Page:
Our biggest sale! 50% off your PLUS subscription. Use code SUMMER

They Buried the Lead on Religious Change in America

They Buried the Lead on Religious Change in America

For a brief period following graduate school, I worked for a denomination as its leadership consultant for preaching and worship. My first assignment was to steward an already-existing program for churches titled, “Let’s All Go to Church.” It was a growth campaign for churches, and one clearly designed to capitalize on people’s innate sense that they should, indeed, go to church. 

That was 1991.

Even then I knew that it was a conceptual mess and was built on a terribly outdated assessment of culture.

My first self-assignment?

Instead of “Let’s All Go to Church,” it was, “Hey, Let’s All Come Up with a New Idea.” That new idea was titled, “Opening the Front Door.” Rather than reminding people to do what we (wrongfully) assumed they knew they should do (attend church), how about creating a church people would actually want to attend?

But even that idea is now passé.

You can think of the progression this way: In the ’60s and ’70s, you could play off of guilt and obligation to get people to attend a church. In the ’80s and ’90s, and even into the early 2000s, you could open the front door of the church in such a way that it would attract people who had been turned off to church.


The latest research from the Public Religion Research Institute (PRRI) has found that 26% of Americans now identify as religiously unaffiliated, making them the largest single religious group in the U.S. This isn’t exactly news. My book The Rise of the Nones came out in 2014. What has changed is that the number of atheists within that percentage has doubled since 2013, as has the number of agnostics. Another new dynamic is that not many of those who are unaffiliated are “looking for a religion that’s right for me.”

As in just 9%.

Also news? The reason why people are joining the ranks of the religiously unaffiliated.

Many news articles on the PRRI report highlighted that nearly half (47%) of all respondents who left a faith tradition cited negative teaching about the treatment of LGBTQ people, rising to about 60% of Americans who are under the age of 30.

This was not the headline. I would even argue that the PRRI numbers on that matter were inflated, as the question was posed in far too broad of a way. Instead of asking specifically about a particular religion’s teachings about gay or lesbian people as a reason for leaving their childhood religion, they phrased the reason option as, “The religion’s negative religious teachings about or treatment of gay and lesbian people.” Those are two different things, and if separated from each other would have arguably made “treatment of” a more significant issue than historic Christian orthodoxy. 

No, the biggest and most concerning revelation of all was the number one reason people gave for leaving a faith tradition. Ready for it? 67% who left a faith tradition did so because they simply stopped believing in that religion’s teachings.

A graph of the number of children

Description automatically generated with medium confidence

It’s not primarily a cultural rejection (as in rejecting traditional, historic Christian orthodoxy on such matters as all things LGBTQ). It’s not simply a yawning disinterest. Today’s religiously unaffiliated are increasingly simply rejecting the message itself.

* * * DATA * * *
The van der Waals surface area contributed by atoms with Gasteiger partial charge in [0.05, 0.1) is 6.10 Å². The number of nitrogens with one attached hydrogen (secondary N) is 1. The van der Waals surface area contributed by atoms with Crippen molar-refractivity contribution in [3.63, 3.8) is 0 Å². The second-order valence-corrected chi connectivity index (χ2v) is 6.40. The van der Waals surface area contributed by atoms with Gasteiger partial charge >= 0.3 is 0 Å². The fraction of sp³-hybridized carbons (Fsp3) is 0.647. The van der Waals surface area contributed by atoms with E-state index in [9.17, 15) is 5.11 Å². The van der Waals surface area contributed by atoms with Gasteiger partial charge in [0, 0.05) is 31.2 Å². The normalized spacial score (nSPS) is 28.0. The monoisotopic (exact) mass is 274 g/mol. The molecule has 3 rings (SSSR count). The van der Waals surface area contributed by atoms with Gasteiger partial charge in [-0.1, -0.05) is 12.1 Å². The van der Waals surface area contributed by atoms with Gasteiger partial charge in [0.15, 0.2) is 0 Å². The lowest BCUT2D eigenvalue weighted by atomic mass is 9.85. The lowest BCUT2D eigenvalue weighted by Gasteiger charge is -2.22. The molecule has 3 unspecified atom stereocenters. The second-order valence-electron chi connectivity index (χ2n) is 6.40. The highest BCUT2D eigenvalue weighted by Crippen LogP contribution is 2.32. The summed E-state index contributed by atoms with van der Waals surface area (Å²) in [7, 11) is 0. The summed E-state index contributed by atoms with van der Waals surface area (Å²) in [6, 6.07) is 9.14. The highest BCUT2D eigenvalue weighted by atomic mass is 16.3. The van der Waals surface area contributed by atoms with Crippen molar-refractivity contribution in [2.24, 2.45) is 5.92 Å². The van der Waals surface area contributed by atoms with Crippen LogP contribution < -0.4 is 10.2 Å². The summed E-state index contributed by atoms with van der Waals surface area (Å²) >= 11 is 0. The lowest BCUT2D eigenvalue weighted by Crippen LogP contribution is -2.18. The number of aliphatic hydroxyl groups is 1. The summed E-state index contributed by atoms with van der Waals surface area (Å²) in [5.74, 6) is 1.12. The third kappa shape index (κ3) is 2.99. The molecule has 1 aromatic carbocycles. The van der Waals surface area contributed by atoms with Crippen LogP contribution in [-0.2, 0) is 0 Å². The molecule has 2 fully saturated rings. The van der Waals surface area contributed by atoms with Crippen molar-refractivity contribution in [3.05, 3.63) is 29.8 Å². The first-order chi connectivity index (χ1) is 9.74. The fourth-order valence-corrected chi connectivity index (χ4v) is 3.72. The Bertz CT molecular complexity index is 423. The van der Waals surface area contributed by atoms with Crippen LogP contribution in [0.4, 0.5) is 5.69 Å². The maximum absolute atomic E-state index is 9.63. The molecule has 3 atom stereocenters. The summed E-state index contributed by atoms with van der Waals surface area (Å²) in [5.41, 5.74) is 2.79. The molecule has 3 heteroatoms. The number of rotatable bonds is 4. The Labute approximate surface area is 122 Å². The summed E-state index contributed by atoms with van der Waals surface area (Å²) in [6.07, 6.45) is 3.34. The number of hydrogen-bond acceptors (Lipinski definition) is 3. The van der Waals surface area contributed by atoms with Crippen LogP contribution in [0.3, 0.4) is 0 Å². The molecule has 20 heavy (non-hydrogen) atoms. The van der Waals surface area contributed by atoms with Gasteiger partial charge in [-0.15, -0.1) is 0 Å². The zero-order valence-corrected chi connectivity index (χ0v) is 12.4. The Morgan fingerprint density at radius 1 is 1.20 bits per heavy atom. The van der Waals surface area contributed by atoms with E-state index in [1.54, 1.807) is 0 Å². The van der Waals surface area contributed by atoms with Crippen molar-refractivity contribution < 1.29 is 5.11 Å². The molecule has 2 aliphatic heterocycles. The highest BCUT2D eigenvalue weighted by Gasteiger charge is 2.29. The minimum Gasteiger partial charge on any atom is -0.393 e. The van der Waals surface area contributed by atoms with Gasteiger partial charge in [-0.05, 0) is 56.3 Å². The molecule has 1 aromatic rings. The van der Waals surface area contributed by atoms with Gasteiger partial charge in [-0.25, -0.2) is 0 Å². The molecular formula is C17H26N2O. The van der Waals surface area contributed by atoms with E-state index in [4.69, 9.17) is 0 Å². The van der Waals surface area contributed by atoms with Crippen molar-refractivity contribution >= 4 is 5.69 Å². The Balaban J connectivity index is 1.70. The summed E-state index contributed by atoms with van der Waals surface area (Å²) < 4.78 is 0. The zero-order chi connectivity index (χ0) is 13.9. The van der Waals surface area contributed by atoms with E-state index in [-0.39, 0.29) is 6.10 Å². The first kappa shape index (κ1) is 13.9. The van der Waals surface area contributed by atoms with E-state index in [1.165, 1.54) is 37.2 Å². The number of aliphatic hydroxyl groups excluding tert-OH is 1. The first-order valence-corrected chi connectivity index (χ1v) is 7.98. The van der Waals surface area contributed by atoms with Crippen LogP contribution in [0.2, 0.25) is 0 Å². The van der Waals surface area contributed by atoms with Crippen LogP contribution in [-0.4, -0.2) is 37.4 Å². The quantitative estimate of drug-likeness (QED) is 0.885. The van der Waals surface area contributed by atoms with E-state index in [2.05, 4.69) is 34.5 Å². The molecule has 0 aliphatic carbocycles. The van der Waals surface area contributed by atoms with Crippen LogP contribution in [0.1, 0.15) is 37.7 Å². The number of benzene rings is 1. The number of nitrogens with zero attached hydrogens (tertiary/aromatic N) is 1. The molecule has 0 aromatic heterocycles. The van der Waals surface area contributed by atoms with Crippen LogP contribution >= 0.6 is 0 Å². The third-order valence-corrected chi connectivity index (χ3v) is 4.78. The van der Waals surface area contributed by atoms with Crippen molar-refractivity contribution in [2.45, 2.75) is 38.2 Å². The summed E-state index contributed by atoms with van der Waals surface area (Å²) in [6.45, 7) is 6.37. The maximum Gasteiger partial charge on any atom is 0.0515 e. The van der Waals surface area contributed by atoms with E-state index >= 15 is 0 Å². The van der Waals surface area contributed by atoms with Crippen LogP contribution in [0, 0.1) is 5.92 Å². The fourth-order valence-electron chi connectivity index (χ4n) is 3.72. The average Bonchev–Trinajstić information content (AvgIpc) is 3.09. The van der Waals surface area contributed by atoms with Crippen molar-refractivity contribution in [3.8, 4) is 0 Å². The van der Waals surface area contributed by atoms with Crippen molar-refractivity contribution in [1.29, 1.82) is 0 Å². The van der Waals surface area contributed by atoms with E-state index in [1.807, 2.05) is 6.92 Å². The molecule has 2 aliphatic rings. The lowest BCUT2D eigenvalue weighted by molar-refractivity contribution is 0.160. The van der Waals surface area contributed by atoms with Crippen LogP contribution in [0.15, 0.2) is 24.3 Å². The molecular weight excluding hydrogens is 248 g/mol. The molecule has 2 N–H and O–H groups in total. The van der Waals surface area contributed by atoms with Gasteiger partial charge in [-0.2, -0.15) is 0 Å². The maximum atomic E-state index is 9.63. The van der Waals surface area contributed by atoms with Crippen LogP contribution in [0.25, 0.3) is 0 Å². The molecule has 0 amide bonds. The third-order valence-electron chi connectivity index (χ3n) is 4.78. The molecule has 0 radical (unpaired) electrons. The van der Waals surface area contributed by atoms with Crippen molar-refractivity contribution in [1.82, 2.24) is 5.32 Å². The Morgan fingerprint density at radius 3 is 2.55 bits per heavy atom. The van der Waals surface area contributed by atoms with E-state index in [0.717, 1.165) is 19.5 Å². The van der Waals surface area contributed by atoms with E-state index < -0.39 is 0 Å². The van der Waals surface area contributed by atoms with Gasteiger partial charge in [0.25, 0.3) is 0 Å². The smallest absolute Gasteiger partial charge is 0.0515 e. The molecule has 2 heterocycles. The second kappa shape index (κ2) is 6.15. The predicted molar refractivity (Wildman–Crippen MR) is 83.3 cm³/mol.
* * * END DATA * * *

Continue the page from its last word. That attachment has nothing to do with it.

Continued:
They are, in short, card-carrying unbelievers. And unless something intervenes, their numbers will grow. Only 3% of Americans who grew up in a religiously unaffiliated home said they joined a religion.

But take heart. There can be an intervention. There is something the church can do that would, quite literally, change our world.

They can get back to evangelism. Not talking about evangelism, or exhorting people to evangelism, but actually doing evangelism in effective and arresting ways.   

That will take change; that will involve death to self; that will demand the embrace of new and innovative approaches, not least of which is the embrace of the digital world; that will require answering questions the world is actually asking and connecting the gospel to those questions.

It will take work. Hard work.

So I suppose it all comes down to one thing:

How much do we really care? 

James Emery White

“Religious Change in America,” PRRI, March 27, 2024, read online.
Jason DeRose, “People Say They’re Leaving Religion Due to Anti-LGBTQ Teachings and Sexual Abuse,” NPR, March 27, 2024, read online.
Yonat Shimron, “Study: Unaffiliated Americans Are the Only Growing Religious Group,” Religion News Service, March 27, 2024, read online.

The views expressed in this commentary do not necessarily reflect those of ChristianHeadlines.

Image credit: ©Unsplash/mariathassinou

The views expressed in this commentary do not necessarily reflect those of CrosswalkHeadlines.

James Emery White is the founding and senior pastor of Mecklenburg Community Church in Charlotte, NC, and a former professor of theology and culture at Gordon-Conwell Theological Seminary, where he also served as their fourth president. His latest book, Hybrid Church: Rethinking the Church for a Post-Christian Digital Age, is now available on Amazon or from your favorite bookseller. To enjoy a free subscription to the Church & Culture blog, visit churchandculture.org where you can view past blogs in our archive, read the latest church and culture news from around the world, and listen to the Church & Culture Podcast. Follow Dr. White on X, Facebook and Instagram at @JamesEmeryWhite.